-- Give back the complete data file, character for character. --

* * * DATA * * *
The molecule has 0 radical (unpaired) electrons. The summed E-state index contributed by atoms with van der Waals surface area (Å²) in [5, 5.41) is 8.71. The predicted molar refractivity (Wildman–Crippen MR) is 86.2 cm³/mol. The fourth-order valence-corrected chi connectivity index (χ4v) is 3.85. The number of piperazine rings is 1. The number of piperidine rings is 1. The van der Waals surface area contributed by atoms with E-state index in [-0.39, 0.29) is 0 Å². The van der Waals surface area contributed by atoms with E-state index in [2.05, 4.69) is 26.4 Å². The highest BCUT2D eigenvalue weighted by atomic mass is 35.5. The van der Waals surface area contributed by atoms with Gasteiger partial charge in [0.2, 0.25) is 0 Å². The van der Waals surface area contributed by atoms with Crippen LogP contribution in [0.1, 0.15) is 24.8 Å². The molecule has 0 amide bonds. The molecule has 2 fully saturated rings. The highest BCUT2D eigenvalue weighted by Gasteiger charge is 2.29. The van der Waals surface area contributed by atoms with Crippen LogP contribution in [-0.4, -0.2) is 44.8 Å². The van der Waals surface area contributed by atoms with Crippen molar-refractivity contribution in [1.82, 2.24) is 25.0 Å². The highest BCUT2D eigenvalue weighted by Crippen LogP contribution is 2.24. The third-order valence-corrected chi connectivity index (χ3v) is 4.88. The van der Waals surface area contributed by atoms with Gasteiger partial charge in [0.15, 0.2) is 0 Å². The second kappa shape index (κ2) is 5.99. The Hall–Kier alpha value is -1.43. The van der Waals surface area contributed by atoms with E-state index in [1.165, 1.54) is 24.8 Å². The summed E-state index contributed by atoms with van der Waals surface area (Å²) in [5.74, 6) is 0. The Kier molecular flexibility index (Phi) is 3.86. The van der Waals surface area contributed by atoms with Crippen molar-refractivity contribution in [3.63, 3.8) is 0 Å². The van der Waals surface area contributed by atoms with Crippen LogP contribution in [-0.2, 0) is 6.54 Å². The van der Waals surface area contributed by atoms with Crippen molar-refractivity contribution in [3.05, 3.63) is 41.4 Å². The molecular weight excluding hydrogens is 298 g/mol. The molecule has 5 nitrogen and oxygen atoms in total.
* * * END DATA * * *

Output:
The molecule has 0 radical (unpaired) electrons. The summed E-state index contributed by atoms with van der Waals surface area (Å²) in [5, 5.41) is 8.71. The predicted molar refractivity (Wildman–Crippen MR) is 86.2 cm³/mol. The fourth-order valence-corrected chi connectivity index (χ4v) is 3.85. The number of piperazine rings is 1. The number of piperidine rings is 1. The van der Waals surface area contributed by atoms with E-state index in [-0.39, 0.29) is 0 Å². The van der Waals surface area contributed by atoms with E-state index in [2.05, 4.69) is 26.4 Å². The highest BCUT2D eigenvalue weighted by atomic mass is 35.5. The van der Waals surface area contributed by atoms with Gasteiger partial charge in [0.2, 0.25) is 0 Å². The van der Waals surface area contributed by atoms with Crippen LogP contribution in [0.1, 0.15) is 24.8 Å². The molecule has 0 amide bonds. The molecule has 2 fully saturated rings. The highest BCUT2D eigenvalue weighted by Gasteiger charge is 2.29. The van der Waals surface area contributed by atoms with Crippen LogP contribution in [-0.4, -0.2) is 44.8 Å². The van der Waals surface area contributed by atoms with Crippen molar-refractivity contribution in [1.82, 2.24) is 25.0 Å². The highest BCUT2D eigenvalue weighted by Crippen LogP contribution is 2.24. The third-order valence-corrected chi connectivity index (χ3v) is 4.88. The van der Waals surface area contributed by atoms with Gasteiger partial charge in [0.15, 0.2) is 0 Å². The second kappa shape index (κ2) is 5.99. The Hall–Kier alpha value is -1.43. The van der Waals surface area contributed by atoms with E-state index in [1.165, 1.54) is 24.8 Å². The summed E-state index contributed by atoms with van der Waals surface area (Å²) in [5.74, 6) is 0. The Kier molecular flexibility index (Phi) is 3.86. The van der Waals surface area contributed by atoms with Crippen molar-refractivity contribution in [3.63, 3.8) is 0 Å². The van der Waals surface area contributed by atoms with Crippen LogP contribution in [-0.2, 0) is 6.54 Å². The van der Waals surface area contributed by atoms with Crippen molar-refractivity contribution in [3.05, 3.63) is 41.4 Å². The molecular weight excluding hydrogens is 298 g/mol. The molecule has 5 nitrogen and oxygen atoms in total.